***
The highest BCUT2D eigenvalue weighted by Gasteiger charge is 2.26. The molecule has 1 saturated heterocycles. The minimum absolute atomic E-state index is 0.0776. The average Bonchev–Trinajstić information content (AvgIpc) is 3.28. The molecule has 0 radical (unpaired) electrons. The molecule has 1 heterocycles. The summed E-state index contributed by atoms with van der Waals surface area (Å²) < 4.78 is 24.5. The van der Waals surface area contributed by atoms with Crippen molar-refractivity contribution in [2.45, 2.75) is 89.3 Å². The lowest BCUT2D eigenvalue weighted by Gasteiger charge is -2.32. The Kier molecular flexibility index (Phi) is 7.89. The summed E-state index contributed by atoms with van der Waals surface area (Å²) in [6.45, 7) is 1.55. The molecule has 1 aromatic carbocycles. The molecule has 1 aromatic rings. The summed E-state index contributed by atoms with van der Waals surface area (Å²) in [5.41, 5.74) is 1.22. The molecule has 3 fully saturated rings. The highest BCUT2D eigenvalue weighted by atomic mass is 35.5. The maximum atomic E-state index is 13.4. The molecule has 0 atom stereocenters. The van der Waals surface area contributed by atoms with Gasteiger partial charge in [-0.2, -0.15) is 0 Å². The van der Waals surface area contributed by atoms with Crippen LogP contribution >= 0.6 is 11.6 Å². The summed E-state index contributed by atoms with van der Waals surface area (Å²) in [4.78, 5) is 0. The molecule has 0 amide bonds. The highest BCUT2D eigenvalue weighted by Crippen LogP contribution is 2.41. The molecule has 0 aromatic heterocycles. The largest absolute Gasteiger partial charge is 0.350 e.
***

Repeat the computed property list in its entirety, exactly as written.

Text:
The highest BCUT2D eigenvalue weighted by Gasteiger charge is 2.26. The molecule has 1 saturated heterocycles. The minimum absolute atomic E-state index is 0.0776. The average Bonchev–Trinajstić information content (AvgIpc) is 3.28. The molecule has 0 radical (unpaired) electrons. The molecule has 1 heterocycles. The summed E-state index contributed by atoms with van der Waals surface area (Å²) < 4.78 is 24.5. The van der Waals surface area contributed by atoms with Crippen molar-refractivity contribution in [2.45, 2.75) is 89.3 Å². The lowest BCUT2D eigenvalue weighted by Gasteiger charge is -2.32. The Kier molecular flexibility index (Phi) is 7.89. The summed E-state index contributed by atoms with van der Waals surface area (Å²) in [6.45, 7) is 1.55. The molecule has 1 aromatic carbocycles. The molecule has 1 aromatic rings. The summed E-state index contributed by atoms with van der Waals surface area (Å²) in [5.41, 5.74) is 1.22. The molecule has 3 fully saturated rings. The highest BCUT2D eigenvalue weighted by atomic mass is 35.5. The maximum atomic E-state index is 13.4. The molecule has 0 atom stereocenters. The van der Waals surface area contributed by atoms with Gasteiger partial charge in [-0.2, -0.15) is 0 Å². The van der Waals surface area contributed by atoms with Crippen LogP contribution >= 0.6 is 11.6 Å². The summed E-state index contributed by atoms with van der Waals surface area (Å²) in [4.78, 5) is 0. The molecule has 0 amide bonds. The highest BCUT2D eigenvalue weighted by Crippen LogP contribution is 2.41. The molecule has 0 aromatic heterocycles. The largest absolute Gasteiger partial charge is 0.350 e.